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Option Homes Ltd - News- Shared Ownership with a Housing Association

Shared Ownership with a Housing Association

Date Added 07/05/2016

Buying a house can present all sorts of problems and difficulties to overcome for many people, especially those who don`t have as much capital to play with. Recently, however there have been measures taken to help those who can afford to pay a mortgage once it`s all set up but might struggle to gather the initial deposit together in order to secure it in the first place.

The Help-to-Buy schemes are a welcome addition to the UK housing market, but they are not the only way that those with less financial clout can get themselves onto the property ladder.



What Shared Ownership Means

Shared ownership means that the occupier owns a percentage of the property they live in and pays a mortgage based on that percentage, with the rest of the property owned by a housing association. The occupier and part-owner will then pay a rent to the housing association based on the percentage of the property that the association owns.

The amount that the part-owner can buy can range between 25 and 75% of the property. The first amount purchased is known as the ‘first tranche sale`, with the mortgage calculated according to the overall value of the property and the percentage of it that the occupier has bought. The rest of the property, called the ‘remaining equity`, is then (usually) held by a housing association who will charge the occupier an inflation-based rent on the percentage held by the association.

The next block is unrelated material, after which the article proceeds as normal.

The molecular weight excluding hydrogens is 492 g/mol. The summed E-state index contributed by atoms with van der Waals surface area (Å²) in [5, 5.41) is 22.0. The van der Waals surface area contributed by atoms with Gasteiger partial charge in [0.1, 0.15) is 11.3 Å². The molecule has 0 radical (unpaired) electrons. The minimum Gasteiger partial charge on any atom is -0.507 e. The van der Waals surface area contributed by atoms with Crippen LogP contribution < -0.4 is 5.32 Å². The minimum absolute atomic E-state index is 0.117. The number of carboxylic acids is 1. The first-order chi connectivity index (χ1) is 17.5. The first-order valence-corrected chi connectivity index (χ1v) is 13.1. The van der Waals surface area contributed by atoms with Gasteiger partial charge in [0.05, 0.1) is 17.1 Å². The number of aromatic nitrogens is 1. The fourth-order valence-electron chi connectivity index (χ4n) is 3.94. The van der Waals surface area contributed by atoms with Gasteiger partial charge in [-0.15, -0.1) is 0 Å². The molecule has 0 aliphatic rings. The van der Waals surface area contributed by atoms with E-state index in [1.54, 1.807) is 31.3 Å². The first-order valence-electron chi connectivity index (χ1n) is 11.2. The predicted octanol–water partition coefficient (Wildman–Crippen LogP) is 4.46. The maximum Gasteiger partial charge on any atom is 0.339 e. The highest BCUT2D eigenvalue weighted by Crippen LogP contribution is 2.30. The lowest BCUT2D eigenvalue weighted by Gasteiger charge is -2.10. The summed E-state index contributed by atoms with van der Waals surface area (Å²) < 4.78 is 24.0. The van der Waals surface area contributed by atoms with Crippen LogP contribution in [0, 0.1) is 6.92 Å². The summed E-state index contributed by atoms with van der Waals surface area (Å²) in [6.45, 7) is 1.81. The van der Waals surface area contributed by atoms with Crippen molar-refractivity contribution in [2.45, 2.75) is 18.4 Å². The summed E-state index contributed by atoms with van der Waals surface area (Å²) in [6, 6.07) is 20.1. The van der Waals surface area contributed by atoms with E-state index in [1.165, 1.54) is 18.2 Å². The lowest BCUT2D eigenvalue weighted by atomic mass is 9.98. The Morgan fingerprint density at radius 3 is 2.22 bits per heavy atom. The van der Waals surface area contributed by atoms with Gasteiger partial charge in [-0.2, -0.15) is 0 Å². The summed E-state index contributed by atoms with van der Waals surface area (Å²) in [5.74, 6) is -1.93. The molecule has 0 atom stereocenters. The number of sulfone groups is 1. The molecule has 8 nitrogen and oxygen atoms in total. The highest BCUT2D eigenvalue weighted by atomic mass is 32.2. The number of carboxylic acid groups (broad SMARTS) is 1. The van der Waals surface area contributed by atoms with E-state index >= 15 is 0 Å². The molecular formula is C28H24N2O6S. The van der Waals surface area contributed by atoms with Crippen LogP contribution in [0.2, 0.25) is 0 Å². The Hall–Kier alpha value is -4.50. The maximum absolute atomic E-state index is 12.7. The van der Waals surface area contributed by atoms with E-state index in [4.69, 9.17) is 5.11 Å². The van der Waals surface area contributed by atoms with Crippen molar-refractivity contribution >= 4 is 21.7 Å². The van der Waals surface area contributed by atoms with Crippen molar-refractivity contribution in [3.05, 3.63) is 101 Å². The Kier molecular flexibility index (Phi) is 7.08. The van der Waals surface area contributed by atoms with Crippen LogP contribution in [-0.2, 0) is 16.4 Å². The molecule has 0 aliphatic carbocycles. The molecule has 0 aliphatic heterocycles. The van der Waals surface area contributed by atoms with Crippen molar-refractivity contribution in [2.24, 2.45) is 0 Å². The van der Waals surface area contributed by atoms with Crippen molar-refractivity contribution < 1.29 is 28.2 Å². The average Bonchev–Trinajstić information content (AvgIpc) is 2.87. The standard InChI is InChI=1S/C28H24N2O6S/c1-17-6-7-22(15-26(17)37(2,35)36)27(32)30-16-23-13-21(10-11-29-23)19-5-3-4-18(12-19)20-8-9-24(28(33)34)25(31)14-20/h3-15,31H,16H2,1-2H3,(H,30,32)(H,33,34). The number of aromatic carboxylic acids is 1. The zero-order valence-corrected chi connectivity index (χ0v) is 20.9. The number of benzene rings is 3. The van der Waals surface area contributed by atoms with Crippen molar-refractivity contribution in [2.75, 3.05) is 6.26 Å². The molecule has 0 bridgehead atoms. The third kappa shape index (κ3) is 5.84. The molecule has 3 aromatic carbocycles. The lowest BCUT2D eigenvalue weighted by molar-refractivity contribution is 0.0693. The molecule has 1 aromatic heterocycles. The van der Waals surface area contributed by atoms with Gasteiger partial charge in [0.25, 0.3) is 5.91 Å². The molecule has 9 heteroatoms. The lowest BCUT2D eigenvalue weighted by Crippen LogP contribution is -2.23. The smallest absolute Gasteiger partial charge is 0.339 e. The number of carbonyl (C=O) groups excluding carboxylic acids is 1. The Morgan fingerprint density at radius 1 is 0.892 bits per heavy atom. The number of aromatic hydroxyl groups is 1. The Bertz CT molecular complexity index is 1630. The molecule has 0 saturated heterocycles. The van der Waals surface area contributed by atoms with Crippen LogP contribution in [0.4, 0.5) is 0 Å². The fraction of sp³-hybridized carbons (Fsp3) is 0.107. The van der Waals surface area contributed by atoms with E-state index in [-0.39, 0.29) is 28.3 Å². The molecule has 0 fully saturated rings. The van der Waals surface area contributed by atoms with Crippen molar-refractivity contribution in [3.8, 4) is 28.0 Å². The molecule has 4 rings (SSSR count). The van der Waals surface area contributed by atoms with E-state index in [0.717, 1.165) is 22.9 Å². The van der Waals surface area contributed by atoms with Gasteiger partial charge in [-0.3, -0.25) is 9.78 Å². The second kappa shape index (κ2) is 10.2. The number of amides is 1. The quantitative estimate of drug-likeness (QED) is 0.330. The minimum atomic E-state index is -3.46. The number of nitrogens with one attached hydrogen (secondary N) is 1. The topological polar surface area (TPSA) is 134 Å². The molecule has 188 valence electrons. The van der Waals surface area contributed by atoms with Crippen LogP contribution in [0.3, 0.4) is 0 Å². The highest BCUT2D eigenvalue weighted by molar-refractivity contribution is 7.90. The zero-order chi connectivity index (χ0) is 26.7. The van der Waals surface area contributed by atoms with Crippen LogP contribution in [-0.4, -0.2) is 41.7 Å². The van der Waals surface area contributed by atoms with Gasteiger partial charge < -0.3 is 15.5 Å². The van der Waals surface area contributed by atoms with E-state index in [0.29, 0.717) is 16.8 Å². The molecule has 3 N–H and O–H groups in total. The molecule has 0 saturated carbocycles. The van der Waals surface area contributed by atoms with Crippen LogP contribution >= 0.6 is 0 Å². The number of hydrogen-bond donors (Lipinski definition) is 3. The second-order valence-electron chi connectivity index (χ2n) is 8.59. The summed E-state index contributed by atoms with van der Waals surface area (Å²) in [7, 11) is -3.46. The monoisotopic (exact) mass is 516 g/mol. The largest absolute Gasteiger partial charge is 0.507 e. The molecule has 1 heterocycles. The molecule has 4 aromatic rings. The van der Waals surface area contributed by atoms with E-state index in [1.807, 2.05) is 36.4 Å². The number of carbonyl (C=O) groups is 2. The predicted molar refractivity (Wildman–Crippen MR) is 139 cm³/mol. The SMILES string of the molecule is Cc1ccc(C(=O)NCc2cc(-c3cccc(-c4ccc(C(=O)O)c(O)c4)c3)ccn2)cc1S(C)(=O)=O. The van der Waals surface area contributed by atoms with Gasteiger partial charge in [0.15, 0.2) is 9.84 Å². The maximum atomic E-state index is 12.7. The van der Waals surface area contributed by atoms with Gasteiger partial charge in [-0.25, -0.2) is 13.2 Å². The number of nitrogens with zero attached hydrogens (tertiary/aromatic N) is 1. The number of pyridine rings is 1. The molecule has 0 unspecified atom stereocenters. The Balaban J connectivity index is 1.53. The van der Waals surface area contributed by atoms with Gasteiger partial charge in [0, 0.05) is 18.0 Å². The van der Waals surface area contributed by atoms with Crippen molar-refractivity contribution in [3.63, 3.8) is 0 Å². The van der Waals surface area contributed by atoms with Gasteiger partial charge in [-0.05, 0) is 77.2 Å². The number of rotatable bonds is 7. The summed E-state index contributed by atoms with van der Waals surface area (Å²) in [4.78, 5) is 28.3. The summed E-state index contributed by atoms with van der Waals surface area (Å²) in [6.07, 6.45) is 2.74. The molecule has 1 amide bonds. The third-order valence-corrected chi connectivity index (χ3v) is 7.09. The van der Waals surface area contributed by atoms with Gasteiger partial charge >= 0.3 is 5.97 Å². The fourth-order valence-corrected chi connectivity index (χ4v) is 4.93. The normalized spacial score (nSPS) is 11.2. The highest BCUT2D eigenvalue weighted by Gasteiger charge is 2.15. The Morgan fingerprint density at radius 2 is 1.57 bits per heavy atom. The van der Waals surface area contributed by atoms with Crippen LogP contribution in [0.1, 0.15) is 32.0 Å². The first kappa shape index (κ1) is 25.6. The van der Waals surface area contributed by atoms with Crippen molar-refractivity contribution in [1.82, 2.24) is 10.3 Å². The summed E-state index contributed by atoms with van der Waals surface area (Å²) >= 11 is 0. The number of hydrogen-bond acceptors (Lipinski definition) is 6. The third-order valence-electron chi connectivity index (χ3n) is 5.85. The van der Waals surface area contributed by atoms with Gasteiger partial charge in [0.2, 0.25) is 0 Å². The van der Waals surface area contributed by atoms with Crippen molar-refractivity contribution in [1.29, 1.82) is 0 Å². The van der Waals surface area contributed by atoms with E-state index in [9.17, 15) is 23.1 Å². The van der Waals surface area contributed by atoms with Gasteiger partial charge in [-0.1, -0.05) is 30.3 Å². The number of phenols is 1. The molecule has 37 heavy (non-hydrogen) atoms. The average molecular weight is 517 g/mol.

Is Shared Ownership Right For You?

First things first, shared ownership housing is only available to people earning below set income caps which are £90,000 for London-based households and £80,000 throughout the rest of England. These income caps are not restricted to one person but to the entire earning household who wish to buy a property via shared ownership. Thus, a couple who earn £50,000 a year each are not eligible, but a couple who earn £35,000 a year each are (or any combined number under £80,000 outside of London).

The shared owners are then able to purchase more and more of the property as time goes on, which is called ‘stair-casing`. It should also be noted that the shared owners are not considered proper owners until they have stair-cased their way to full ownership where they are paying the full mortgage on 100% of the property. Before then, the shared owner is considered something akin to a tenant, though issues such as repairs and insurance remain their responsibility rather than that of their ‘landlord`, the housing association.

It`s also possible to stair-case downwards and own less of the property by ‘selling` another percentage of the property to the housing association, but instances of this are very rare and, according to research from 2012, only constitute about 2% of all stair-casing examples. So if you are struggling to get the funds together for a mortgage deposit, a shared ownership scheme is definitely an option you should investigate, though always conduct thorough research to ensure you are fully aware of any pitfalls and problems that may arise.
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